Tentative plans call for the facility to have aboveground storage of around 2 1/2 million gallons. Additional services would include warehousing with packaging capabilities, along with tankcar cleaning and repair.

"It will be another added value for our customers, and a new source of revenue for us," Miskimen says. "It's another way to enhance our trucking services. We already supply storage tank trailers, and we have up to 200 trailers in storage service every month. We've had that for years, and it's a good source of revenue."

Technology has become a crucial tool in Liquid Transport's efforts to provide more customer-friendly services. The Internet has been especially important. Liquid Transport's web site ( has been operational since 1994 and is being constantly expanded and enhanced.

"We were one of the first tank truck carriers to have a web site," Bortolini says. "From a marketing standpoint, it helps us get a foot in the door. A lot of potential customers contact us through our web site asking for information on our services. We've gotten new business over the Internet. We've quoted business, sent contracts, and done it all without any live contact.

"We believe we'll benefit even more from the Internet in the future, and we're looking at new ways to do web site marketing. We have one major customer that uses our web site to track shipments. We'll see more of that in the future, and we believe the Internet will replace EDI (electronic data interchange)."

The Internet isn't the only tool used in the marketing effort. Rita Datzek, manager of customer service at Liquid Transport, has developed a very effective telemarketing program built around GoldMine software. The program has built-in sales forecasting, opportunity management, quota management, and leads analysis. The software can automatically capture sales leads generated by the web site, and the e-mail component links messages to customer records. Datzek also uses a chemical company database on CD-ROM.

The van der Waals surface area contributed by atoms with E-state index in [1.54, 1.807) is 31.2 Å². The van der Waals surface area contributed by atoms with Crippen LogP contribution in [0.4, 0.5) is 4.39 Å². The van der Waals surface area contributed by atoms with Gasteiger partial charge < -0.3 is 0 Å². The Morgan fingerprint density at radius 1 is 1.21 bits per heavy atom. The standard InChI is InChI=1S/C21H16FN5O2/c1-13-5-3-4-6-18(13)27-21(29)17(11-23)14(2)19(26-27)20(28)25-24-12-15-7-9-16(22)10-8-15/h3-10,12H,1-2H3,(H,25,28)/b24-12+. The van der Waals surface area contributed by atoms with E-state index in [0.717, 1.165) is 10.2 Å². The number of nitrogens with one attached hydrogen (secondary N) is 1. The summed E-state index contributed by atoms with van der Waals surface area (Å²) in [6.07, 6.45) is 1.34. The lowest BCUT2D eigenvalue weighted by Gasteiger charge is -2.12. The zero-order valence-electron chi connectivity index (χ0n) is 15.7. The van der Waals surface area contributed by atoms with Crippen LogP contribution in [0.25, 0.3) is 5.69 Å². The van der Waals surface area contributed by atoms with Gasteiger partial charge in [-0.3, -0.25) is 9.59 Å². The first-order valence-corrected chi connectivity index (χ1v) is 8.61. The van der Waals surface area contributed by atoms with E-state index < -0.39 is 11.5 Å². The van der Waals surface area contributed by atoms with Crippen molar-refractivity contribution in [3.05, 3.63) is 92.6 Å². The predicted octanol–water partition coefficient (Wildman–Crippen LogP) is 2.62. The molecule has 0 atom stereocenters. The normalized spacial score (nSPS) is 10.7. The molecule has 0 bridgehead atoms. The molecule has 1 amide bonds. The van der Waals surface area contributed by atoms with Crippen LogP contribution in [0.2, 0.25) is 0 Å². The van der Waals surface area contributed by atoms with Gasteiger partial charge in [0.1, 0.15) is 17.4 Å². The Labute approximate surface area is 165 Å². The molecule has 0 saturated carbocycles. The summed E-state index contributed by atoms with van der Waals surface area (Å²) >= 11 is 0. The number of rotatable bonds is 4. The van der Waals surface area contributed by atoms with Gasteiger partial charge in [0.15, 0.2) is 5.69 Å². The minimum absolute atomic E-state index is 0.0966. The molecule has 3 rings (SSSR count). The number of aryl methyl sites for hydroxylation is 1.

"We've had the telemarketing program in place for about nine years, and it has brought in quite a lot of new business," she says. "We target areas where we have a surplus of trucks."

McLeod System Marketing efforts have been enhanced by a new computer system that was installed this year. The new system has been especially beneficial for the Load Planning Center, which has the responsibility for coordinating fleet operations throughout the system. The center was moved to Charleston, South Carolina, a year and a half ago so it would be closer to the carrier's major customers.

The computer system selected by Liquid Transport is McLeod Software's LoadMaster transportation management program, which is running on an IBM RS 6000 mainframe. Desktop PCs throughout the Liquid Transport system are networked through frame relays.

"The software was heavily modified to meet our needs, Bortolini says. "This new system was a big investment for us, but it was part of our effort to serve customers at the lowest cost.

"One of the most important features of the McLeod system is its document scanning ability. Our goal is to eliminate all paper documents, and we have made considerable progress. We create a file for each customer on our system, and we store all applicable electronic documents in the file.

"Unfortunately, we haven't yet reached a point of being able to reduce the driver's paperwork. Many customers use our drivers as part of their plant quality process to prevent shipping mistakes. They want the drivers to have hard copies of the shipping documents."

Satellite Tracking Drivers are becoming more and more involved with computer technology on various levels. For instance, the carrier has installed satellite communication units in some tractors. "We're putting these units in tractors where it's required by our customers," Miskimen says. "It would be a tremendous investment if we were to equip the whole fleet."